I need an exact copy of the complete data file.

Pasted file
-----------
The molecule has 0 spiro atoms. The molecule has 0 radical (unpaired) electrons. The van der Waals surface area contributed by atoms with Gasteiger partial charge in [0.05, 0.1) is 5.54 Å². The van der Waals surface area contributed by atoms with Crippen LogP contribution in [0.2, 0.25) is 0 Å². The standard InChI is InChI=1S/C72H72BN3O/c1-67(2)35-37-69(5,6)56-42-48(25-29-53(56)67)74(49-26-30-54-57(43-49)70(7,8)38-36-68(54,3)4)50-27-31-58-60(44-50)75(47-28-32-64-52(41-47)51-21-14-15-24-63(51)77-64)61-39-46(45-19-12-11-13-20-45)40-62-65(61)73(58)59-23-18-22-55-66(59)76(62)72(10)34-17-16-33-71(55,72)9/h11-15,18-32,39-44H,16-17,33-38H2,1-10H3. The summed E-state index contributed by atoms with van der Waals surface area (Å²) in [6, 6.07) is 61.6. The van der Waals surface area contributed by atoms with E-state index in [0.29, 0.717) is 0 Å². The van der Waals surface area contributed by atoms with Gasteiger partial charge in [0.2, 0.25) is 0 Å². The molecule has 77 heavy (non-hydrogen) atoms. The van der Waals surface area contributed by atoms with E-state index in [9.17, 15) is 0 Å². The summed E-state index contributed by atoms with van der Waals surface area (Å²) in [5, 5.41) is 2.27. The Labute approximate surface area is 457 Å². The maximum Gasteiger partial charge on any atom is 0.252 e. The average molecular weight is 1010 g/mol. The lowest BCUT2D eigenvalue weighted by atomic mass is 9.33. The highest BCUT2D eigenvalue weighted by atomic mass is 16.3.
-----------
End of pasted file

The molecule has 0 spiro atoms. The molecule has 0 radical (unpaired) electrons. The van der Waals surface area contributed by atoms with Gasteiger partial charge in [0.05, 0.1) is 5.54 Å². The van der Waals surface area contributed by atoms with Crippen LogP contribution in [0.2, 0.25) is 0 Å². The standard InChI is InChI=1S/C72H72BN3O/c1-67(2)35-37-69(5,6)56-42-48(25-29-53(56)67)74(49-26-30-54-57(43-49)70(7,8)38-36-68(54,3)4)50-27-31-58-60(44-50)75(47-28-32-64-52(41-47)51-21-14-15-24-63(51)77-64)61-39-46(45-19-12-11-13-20-45)40-62-65(61)73(58)59-23-18-22-55-66(59)76(62)72(10)34-17-16-33-71(55,72)9/h11-15,18-32,39-44H,16-17,33-38H2,1-10H3. The summed E-state index contributed by atoms with van der Waals surface area (Å²) in [6, 6.07) is 61.6. The van der Waals surface area contributed by atoms with E-state index in [0.29, 0.717) is 0 Å². The van der Waals surface area contributed by atoms with Gasteiger partial charge in [0.2, 0.25) is 0 Å². The molecule has 77 heavy (non-hydrogen) atoms. The van der Waals surface area contributed by atoms with E-state index in [9.17, 15) is 0 Å². The summed E-state index contributed by atoms with van der Waals surface area (Å²) in [5, 5.41) is 2.27. The Labute approximate surface area is 457 Å². The maximum Gasteiger partial charge on any atom is 0.252 e. The average molecular weight is 1010 g/mol. The lowest BCUT2D eigenvalue weighted by atomic mass is 9.33. The highest BCUT2D eigenvalue weighted by atomic mass is 16.3.